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8 Quick and Simple Tips for Improving Your Habits

Subtle, intermediate-level tips for habit design.

Key points

  • Habits are made by pairing a cue with a response. The more tightly they are connected, the more automatic the habit becomes.
  • The convenience of carrying out a task can influence whether or not it becomes a habit.
  • Habits can stick better when they're designed around what someone is truly willing to do, instead of what they would ideally like to do.
Pawel Czerwinski/Unsplash
Source: Pawel Czerwinski/Unsplash

Even if you've read a lot about habit design, these subtle tips may help push you to the next level.

1. Habits don't have to be perfect.

The idea behind habits is that pairing a cue (e.g., the end of the workday) and a response (e.g., going to the gym) together makes the response more automatic.

The more consistently you pair the cue and response, the more automatic the response becomes. The more automatic it becomes, the less self-control it takes.

But, this doesn't have to be perfect. For example, I tend to clean out my fridge on Tuesdays, but not every Tuesday. I do it enough that the thought "I should clean out the fridge" occurs somewhat automatically on Tuesdays, even if I don't always do it. Sometimes it's not a high priority, but if I'm going to do it, it usually happens on Tuesdays.

2. Use natural deadlines.

Did you wonder why Tuesdays? My garbage and recycling are collected on Wednesdays. I don't love the thought of already old food fermenting in the heat outside in the garbage bin for days. Therefore, I'm most motivated to do it on Tuesdays when I know it'll be gone by the next day.

3. Use what you know about yourself.

Your habit design will be unique to you. I think I "should" wash my sheets on the weekends but, realistically, I can only get myself to do it early in the week. Work with what you know about yourself.

Think about other aspects of your nature. For example, are you better at starting or finishing things? If you're not good at finishing things, then don't stack too many habits together. If you're not good at starting, use strategies that address that. If you work on tasks with other people, consider their strengths and weaknesses too.

4. Identify what makes a wanted behavior more likely.

I suck at throwing old food out of my fridge, but I'm more likely to do it if I've written the date I opened the item on the container. For example, I write the date on a carton of soy milk when I open it so that I throw out whatever is left a week later.

For anything you want to do more of, or do more consistently, identify what would make that more likely. Make that behavior your habit.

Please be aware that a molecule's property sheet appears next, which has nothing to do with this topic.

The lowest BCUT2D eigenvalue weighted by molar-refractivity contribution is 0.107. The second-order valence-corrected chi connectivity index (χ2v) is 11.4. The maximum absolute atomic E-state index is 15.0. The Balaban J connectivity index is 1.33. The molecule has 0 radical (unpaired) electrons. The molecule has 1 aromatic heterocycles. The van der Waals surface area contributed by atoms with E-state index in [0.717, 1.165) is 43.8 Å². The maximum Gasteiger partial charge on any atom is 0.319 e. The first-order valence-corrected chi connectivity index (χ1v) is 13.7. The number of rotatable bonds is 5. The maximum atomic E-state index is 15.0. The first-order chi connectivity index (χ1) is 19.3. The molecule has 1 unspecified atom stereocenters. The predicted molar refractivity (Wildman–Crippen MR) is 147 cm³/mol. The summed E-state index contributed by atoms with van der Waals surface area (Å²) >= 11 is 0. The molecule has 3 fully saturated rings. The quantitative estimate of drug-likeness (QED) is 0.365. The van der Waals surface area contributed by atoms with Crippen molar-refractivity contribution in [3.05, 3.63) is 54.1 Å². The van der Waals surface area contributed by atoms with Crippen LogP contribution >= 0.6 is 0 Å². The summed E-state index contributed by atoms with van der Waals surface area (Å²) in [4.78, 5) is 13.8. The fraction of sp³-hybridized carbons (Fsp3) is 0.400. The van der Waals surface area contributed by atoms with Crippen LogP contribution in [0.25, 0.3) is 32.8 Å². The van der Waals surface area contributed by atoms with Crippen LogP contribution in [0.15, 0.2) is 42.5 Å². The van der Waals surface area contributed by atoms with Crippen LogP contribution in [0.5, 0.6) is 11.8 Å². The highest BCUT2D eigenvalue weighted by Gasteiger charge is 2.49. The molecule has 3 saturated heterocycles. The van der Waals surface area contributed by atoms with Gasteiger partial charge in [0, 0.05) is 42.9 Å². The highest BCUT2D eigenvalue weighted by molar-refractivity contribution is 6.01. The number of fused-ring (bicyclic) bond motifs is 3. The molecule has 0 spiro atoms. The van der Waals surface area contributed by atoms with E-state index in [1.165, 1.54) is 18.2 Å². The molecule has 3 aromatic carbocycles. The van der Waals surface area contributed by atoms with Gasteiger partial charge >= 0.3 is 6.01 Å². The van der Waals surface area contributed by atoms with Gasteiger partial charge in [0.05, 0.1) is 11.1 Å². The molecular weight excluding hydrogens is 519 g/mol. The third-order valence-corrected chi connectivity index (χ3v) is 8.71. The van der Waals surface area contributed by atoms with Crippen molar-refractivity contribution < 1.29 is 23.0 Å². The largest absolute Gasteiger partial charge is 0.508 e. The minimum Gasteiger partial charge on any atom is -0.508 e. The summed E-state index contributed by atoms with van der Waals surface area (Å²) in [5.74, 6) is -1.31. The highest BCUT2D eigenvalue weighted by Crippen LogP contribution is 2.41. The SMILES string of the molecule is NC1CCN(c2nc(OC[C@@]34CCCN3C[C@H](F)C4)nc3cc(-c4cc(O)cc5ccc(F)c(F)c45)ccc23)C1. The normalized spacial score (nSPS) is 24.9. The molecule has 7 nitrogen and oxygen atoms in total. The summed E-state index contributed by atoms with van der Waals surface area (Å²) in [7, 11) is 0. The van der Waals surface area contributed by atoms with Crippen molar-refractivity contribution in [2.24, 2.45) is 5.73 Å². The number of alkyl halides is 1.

5. Use the "arm's length" principle.

The more convenient a behavior is, the more likely it is we'll do it. However, "convenient" can feel too abstract. One way to think of (physical) convenience is whether an item you need is within arm's length. For me to write the date on my soy milk carton, it helps if a Sharpie is only arm's length from the fridge.

This isn't a hard and fast rule. You might prefer to think of this as "within a few steps" or "not beyond a doorway." For example, my paper recycling bin is about 3 steps from my front door. This means that when I collect my mail, I only need to walk a few steps to dump 80-90% of it in there. This helps make sure I sort the mail straight away rather than leaving the pile somewhere to look at later.

6. Reduce or add steps.

Sometimes you can increase convenience by reducing the number of steps in a task (e.g. reducing double-handling). Other times, increasing the number of steps improves convenience. For example, my spouse and I put our trash in a plastic bag hung behind a door. It's too high for my 6-year-old daughter to reach. So, she has a mini trash can with a foot pedal to put her trash in. This creates an extra step because I have to empty her trash can, but overall, it's more convenient.

7. Reverse engineer.

If I'm going to clean out the fridge, it's best if I don't do it when my spouse isn't home. Why? She growls at me about having purchased items and not finished them, like if I've eaten four sausages out of a package of six, and then left the last two in the fridge to go bad.

How did I figure this out? I noticed that I don't put off cleaning out the fridge when my spouse is out of town. Reverse engineer your habit design based on your observations. If she's not out of town now, then when will she be, and I can clean the fridge then?

8. Do what works best in practice, not in principle.

You'll never be able to perfectly predict whether a habit you're trying to develop will stick. Be willing to experiment. Design your habits based on what your real self (and family) are willing to do, not your ideal self/ideal family.

More from Alice Boyes Ph.D.
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